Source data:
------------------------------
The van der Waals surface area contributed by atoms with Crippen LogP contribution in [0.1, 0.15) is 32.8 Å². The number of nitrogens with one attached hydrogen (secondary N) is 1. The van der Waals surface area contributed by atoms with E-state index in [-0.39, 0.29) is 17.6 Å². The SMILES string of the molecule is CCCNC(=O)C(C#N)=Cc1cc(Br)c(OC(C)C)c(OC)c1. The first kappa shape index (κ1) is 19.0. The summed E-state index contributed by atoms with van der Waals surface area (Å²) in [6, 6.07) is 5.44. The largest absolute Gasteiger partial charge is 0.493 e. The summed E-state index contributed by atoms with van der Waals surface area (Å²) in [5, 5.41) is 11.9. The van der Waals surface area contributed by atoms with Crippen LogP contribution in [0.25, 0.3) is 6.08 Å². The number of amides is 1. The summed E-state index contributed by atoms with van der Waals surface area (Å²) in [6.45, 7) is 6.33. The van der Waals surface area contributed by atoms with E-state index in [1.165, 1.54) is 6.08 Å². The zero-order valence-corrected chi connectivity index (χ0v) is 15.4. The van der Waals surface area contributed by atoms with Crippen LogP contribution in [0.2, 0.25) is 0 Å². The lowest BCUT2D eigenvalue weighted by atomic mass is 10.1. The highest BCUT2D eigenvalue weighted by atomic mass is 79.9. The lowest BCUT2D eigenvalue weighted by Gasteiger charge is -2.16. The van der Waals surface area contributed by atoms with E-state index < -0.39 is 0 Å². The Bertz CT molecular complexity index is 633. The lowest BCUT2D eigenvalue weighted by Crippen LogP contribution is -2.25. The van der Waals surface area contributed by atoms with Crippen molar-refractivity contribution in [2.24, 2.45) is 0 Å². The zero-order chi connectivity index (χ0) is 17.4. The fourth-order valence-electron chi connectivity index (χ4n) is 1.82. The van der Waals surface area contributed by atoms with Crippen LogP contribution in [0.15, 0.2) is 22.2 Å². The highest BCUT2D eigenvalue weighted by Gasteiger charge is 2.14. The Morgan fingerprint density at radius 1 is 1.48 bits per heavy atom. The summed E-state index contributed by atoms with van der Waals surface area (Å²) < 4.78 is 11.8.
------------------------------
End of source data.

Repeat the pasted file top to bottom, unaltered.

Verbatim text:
The van der Waals surface area contributed by atoms with Crippen LogP contribution in [0.1, 0.15) is 32.8 Å². The number of nitrogens with one attached hydrogen (secondary N) is 1. The van der Waals surface area contributed by atoms with E-state index in [-0.39, 0.29) is 17.6 Å². The SMILES string of the molecule is CCCNC(=O)C(C#N)=Cc1cc(Br)c(OC(C)C)c(OC)c1. The first kappa shape index (κ1) is 19.0. The summed E-state index contributed by atoms with van der Waals surface area (Å²) in [6, 6.07) is 5.44. The largest absolute Gasteiger partial charge is 0.493 e. The summed E-state index contributed by atoms with van der Waals surface area (Å²) in [5, 5.41) is 11.9. The van der Waals surface area contributed by atoms with Crippen LogP contribution in [0.25, 0.3) is 6.08 Å². The number of amides is 1. The summed E-state index contributed by atoms with van der Waals surface area (Å²) in [6.45, 7) is 6.33. The van der Waals surface area contributed by atoms with E-state index in [1.165, 1.54) is 6.08 Å². The zero-order valence-corrected chi connectivity index (χ0v) is 15.4. The van der Waals surface area contributed by atoms with Crippen LogP contribution in [0.2, 0.25) is 0 Å². The lowest BCUT2D eigenvalue weighted by atomic mass is 10.1. The highest BCUT2D eigenvalue weighted by atomic mass is 79.9. The lowest BCUT2D eigenvalue weighted by Gasteiger charge is -2.16. The van der Waals surface area contributed by atoms with E-state index < -0.39 is 0 Å². The Bertz CT molecular complexity index is 633. The lowest BCUT2D eigenvalue weighted by Crippen LogP contribution is -2.25. The van der Waals surface area contributed by atoms with Crippen molar-refractivity contribution in [2.24, 2.45) is 0 Å². The zero-order chi connectivity index (χ0) is 17.4. The fourth-order valence-electron chi connectivity index (χ4n) is 1.82. The van der Waals surface area contributed by atoms with Crippen LogP contribution in [0.15, 0.2) is 22.2 Å². The highest BCUT2D eigenvalue weighted by Gasteiger charge is 2.14. The Morgan fingerprint density at radius 1 is 1.48 bits per heavy atom. The summed E-state index contributed by atoms with van der Waals surface area (Å²) < 4.78 is 11.8.